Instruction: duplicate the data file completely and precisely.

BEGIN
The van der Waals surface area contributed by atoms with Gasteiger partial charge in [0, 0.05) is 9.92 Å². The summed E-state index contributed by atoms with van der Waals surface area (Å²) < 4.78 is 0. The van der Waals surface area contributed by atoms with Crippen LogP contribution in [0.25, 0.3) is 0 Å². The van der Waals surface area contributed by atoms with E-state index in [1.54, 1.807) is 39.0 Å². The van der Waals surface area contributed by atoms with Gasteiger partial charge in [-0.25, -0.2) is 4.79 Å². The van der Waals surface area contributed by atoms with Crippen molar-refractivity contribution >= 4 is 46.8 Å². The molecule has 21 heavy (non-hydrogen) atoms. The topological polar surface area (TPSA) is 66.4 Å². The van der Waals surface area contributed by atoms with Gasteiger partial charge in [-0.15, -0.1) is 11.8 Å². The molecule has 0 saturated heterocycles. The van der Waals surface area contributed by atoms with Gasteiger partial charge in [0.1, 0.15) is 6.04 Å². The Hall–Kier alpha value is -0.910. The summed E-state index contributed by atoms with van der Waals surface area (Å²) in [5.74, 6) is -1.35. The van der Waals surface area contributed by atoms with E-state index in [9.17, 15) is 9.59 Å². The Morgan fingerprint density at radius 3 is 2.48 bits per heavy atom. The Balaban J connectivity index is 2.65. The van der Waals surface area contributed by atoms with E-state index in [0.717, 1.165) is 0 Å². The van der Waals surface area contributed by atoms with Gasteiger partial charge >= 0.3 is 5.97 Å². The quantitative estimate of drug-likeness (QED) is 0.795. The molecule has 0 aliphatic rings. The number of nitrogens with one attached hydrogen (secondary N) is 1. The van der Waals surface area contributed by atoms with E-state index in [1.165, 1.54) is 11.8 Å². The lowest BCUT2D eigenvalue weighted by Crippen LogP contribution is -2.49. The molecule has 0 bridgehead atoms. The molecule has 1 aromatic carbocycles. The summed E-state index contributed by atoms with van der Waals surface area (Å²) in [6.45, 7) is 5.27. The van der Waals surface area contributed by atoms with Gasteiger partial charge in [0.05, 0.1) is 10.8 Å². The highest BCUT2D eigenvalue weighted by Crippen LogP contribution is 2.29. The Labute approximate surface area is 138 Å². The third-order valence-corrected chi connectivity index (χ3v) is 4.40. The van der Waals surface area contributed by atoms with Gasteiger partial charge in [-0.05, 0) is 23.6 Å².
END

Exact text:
The van der Waals surface area contributed by atoms with Gasteiger partial charge in [0, 0.05) is 9.92 Å². The summed E-state index contributed by atoms with van der Waals surface area (Å²) < 4.78 is 0. The van der Waals surface area contributed by atoms with Crippen LogP contribution in [0.25, 0.3) is 0 Å². The van der Waals surface area contributed by atoms with E-state index in [1.54, 1.807) is 39.0 Å². The van der Waals surface area contributed by atoms with Gasteiger partial charge in [-0.25, -0.2) is 4.79 Å². The van der Waals surface area contributed by atoms with Crippen molar-refractivity contribution >= 4 is 46.8 Å². The molecule has 21 heavy (non-hydrogen) atoms. The topological polar surface area (TPSA) is 66.4 Å². The van der Waals surface area contributed by atoms with Gasteiger partial charge in [-0.15, -0.1) is 11.8 Å². The molecule has 0 saturated heterocycles. The van der Waals surface area contributed by atoms with Gasteiger partial charge in [0.1, 0.15) is 6.04 Å². The Hall–Kier alpha value is -0.910. The summed E-state index contributed by atoms with van der Waals surface area (Å²) in [5.74, 6) is -1.35. The van der Waals surface area contributed by atoms with E-state index in [9.17, 15) is 9.59 Å². The Morgan fingerprint density at radius 3 is 2.48 bits per heavy atom. The Balaban J connectivity index is 2.65. The van der Waals surface area contributed by atoms with E-state index in [0.717, 1.165) is 0 Å². The van der Waals surface area contributed by atoms with Gasteiger partial charge >= 0.3 is 5.97 Å². The quantitative estimate of drug-likeness (QED) is 0.795. The molecule has 0 aliphatic rings. The number of nitrogens with one attached hydrogen (secondary N) is 1. The van der Waals surface area contributed by atoms with E-state index in [1.165, 1.54) is 11.8 Å². The lowest BCUT2D eigenvalue weighted by Crippen LogP contribution is -2.49. The molecule has 0 bridgehead atoms. The molecule has 1 aromatic carbocycles. The summed E-state index contributed by atoms with van der Waals surface area (Å²) in [6.45, 7) is 5.27. The van der Waals surface area contributed by atoms with Gasteiger partial charge in [0.05, 0.1) is 10.8 Å². The highest BCUT2D eigenvalue weighted by Crippen LogP contribution is 2.29. The Labute approximate surface area is 138 Å². The third-order valence-corrected chi connectivity index (χ3v) is 4.40. The van der Waals surface area contributed by atoms with Gasteiger partial charge in [-0.05, 0) is 23.6 Å².